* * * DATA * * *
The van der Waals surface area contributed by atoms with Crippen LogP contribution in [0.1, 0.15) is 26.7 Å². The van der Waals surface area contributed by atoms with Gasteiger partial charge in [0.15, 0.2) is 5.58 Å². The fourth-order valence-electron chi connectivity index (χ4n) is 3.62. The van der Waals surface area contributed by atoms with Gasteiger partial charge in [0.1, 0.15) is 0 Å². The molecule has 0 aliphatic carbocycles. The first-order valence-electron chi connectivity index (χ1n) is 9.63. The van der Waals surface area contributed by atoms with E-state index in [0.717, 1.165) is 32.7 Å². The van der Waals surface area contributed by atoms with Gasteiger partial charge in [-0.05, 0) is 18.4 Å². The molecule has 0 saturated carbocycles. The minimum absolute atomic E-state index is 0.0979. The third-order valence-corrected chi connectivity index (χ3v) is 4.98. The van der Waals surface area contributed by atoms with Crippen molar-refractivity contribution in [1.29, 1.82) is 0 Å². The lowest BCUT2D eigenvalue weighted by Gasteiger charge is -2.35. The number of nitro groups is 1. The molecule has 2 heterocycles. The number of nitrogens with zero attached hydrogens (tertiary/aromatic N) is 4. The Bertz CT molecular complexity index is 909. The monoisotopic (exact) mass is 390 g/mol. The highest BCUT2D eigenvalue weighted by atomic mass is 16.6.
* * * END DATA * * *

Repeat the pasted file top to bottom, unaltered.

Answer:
The van der Waals surface area contributed by atoms with Crippen LogP contribution in [0.1, 0.15) is 26.7 Å². The van der Waals surface area contributed by atoms with Gasteiger partial charge in [0.15, 0.2) is 5.58 Å². The fourth-order valence-electron chi connectivity index (χ4n) is 3.62. The van der Waals surface area contributed by atoms with Gasteiger partial charge in [0.1, 0.15) is 0 Å². The molecule has 0 aliphatic carbocycles. The first-order valence-electron chi connectivity index (χ1n) is 9.63. The van der Waals surface area contributed by atoms with E-state index in [0.717, 1.165) is 32.7 Å². The van der Waals surface area contributed by atoms with Gasteiger partial charge in [-0.05, 0) is 18.4 Å². The molecule has 0 saturated carbocycles. The minimum absolute atomic E-state index is 0.0979. The third-order valence-corrected chi connectivity index (χ3v) is 4.98. The van der Waals surface area contributed by atoms with Crippen molar-refractivity contribution in [1.29, 1.82) is 0 Å². The lowest BCUT2D eigenvalue weighted by Gasteiger charge is -2.35. The number of nitro groups is 1. The molecule has 2 heterocycles. The number of nitrogens with zero attached hydrogens (tertiary/aromatic N) is 4. The Bertz CT molecular complexity index is 909. The monoisotopic (exact) mass is 390 g/mol. The highest BCUT2D eigenvalue weighted by atomic mass is 16.6.